We travelled to East Galway over the weekend to be present at the Christening of James, one of our grandchildren. He is the happiest little boy, always smiling. After heavy rain overnight, thankfully the rain stopped during the day, and the little ones could go out and run around and play in the puddles of water. Great fun was had by all, and the mothers thought this was great (yeah!).

The river in the painting forms the boundary between counties Galway and Roscommon. Its normally less than 10 meters across, but after recent heavy rain it looked as if the whole countryside was a lake. It would be very difficult to know where Galway stops and Roscommon starts. The land is very flat here and its close to the river Shannon which is also prone to flooding the countryside after heavy rain.

The scene presented itself as we were travelling home, just before sunset. I can’t resist a beautiful sky and couldn’t wait to get painting while it was fresh in my mind. The scene was all about the sky and the reflections on the flood waters but this alone does not make a good painting. Simply recording this natural phenomenon is not enough. I constructed a scene to allow me to indulge myself and include the sky. To heighten the drama, the composition is on a knife edge.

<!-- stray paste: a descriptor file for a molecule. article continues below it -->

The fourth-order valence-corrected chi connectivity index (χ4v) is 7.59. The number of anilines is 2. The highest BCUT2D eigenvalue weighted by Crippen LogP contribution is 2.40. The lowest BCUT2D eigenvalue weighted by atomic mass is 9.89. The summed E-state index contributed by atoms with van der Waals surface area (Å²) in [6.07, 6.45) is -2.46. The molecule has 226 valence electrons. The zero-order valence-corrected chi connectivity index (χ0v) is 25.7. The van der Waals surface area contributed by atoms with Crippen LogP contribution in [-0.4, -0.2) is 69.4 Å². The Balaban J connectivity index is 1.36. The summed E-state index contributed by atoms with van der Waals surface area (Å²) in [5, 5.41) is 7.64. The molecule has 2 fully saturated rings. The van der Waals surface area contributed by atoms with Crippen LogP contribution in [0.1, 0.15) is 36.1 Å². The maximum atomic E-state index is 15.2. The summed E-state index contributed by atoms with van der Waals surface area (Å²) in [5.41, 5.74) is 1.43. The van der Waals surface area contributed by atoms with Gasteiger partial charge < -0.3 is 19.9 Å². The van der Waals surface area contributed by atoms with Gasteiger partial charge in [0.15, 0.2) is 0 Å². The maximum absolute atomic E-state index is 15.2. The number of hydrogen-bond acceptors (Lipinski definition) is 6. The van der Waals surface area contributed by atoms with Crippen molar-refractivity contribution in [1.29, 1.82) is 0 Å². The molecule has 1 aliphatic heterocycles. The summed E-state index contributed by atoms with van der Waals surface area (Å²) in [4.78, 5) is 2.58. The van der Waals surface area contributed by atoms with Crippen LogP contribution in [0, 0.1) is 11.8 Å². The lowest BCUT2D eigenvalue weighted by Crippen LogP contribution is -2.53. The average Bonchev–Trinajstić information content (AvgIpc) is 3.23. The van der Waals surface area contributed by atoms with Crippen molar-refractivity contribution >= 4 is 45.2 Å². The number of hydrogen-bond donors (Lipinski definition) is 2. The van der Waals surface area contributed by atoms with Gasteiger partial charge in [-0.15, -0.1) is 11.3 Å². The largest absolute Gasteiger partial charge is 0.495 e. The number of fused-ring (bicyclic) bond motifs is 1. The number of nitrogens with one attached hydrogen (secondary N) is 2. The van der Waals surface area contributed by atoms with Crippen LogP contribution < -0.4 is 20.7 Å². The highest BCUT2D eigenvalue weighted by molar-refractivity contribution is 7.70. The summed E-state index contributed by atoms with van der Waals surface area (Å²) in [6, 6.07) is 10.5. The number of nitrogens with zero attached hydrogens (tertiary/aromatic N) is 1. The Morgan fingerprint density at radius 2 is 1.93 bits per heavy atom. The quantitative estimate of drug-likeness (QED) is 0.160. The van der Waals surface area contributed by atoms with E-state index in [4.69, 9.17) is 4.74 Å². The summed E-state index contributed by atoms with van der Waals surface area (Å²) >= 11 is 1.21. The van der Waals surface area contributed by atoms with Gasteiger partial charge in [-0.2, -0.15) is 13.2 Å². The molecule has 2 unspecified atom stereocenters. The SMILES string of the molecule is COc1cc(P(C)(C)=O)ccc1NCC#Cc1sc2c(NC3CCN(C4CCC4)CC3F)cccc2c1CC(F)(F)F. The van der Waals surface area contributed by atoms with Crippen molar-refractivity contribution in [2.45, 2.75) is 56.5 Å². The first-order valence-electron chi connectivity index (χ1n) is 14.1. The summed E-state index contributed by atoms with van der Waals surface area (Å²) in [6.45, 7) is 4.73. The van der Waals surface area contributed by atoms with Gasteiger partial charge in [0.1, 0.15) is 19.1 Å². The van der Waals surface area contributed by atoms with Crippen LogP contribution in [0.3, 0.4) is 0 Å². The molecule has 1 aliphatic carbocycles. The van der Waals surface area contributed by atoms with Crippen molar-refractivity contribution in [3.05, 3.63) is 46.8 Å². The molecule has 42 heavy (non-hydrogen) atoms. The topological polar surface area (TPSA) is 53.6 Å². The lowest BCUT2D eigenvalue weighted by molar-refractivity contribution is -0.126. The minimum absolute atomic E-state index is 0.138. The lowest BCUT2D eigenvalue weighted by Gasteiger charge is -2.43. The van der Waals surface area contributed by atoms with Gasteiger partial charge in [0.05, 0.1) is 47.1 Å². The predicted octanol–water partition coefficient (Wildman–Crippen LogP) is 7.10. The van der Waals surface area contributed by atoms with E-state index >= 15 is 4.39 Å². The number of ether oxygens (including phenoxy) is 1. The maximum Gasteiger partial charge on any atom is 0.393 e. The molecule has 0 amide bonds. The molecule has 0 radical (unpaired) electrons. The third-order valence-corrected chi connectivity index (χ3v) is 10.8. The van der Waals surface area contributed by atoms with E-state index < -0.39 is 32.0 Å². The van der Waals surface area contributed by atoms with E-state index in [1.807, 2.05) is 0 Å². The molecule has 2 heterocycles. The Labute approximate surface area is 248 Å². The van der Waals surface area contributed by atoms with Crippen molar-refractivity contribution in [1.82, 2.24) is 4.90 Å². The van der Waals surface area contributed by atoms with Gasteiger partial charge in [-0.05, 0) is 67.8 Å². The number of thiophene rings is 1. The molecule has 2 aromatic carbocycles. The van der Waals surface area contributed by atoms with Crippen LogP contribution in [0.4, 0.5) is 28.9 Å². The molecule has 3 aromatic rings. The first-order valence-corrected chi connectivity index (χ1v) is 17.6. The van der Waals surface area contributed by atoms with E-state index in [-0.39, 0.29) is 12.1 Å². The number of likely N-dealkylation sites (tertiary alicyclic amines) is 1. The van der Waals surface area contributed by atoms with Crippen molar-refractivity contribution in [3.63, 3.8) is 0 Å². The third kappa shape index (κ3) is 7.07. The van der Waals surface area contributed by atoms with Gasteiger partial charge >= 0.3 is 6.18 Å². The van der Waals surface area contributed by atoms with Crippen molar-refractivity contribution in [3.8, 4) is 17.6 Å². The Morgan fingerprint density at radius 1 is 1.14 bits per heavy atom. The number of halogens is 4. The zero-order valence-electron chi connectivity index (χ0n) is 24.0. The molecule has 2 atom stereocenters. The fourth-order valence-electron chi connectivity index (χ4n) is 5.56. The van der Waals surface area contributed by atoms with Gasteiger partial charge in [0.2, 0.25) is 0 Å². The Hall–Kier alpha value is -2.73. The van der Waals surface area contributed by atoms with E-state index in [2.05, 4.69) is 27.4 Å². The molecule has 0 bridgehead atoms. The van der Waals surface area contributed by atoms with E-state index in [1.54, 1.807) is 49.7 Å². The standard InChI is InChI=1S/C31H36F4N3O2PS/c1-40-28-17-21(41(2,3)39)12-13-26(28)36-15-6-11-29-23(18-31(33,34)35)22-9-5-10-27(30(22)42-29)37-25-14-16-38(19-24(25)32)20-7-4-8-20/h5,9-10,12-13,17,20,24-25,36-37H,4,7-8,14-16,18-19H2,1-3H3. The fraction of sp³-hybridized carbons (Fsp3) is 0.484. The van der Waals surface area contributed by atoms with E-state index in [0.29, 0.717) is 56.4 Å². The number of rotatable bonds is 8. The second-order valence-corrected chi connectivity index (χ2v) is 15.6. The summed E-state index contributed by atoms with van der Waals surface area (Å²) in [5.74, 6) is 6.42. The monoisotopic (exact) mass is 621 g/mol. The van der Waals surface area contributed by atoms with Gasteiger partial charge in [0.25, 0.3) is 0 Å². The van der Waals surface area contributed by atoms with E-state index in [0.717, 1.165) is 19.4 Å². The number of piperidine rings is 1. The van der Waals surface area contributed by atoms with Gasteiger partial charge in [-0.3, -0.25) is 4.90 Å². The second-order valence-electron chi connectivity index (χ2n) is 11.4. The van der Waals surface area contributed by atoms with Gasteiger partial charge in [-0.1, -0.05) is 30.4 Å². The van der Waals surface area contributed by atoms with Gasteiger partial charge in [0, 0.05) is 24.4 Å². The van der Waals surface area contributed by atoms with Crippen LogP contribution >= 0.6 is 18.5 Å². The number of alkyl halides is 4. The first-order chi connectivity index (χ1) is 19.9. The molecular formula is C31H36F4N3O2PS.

Remember I wrote about composition in a previous post, the see-saw of left and right side balancing. The traditional method of creating drama or tension is to have a vertical rather than horizontal shape to the painting and include diagonal lines in the design. Well neither of these methods would suit this scene. I placed the sun a little off centre and then put the boats a little to the other side. So all the important bits are in a narrow space. This is in effect what happens in a vertical painting. In planing the design I also included diagonal lines in the sky (the shafts of light) and the lines are echoed in the shape of the mid and foreground.

The colours are: Burnt Sienna & Raw Umber (red), Raw Sienna (yellow) and French Ultramarine. Plus, of course, black and white. There is a lot of work in the sky to achieve the movement. Of the hour and a half to complete the painting, the sky alone took nearly an hour. The video will show the buildup of shapes and the efforts in creating a random chaos in the clouds. I find it easier to make it up as I go along, taking advantage of the shapes created in the earlier ‘mad’ stage of underpainting.

The video will be included in the next post.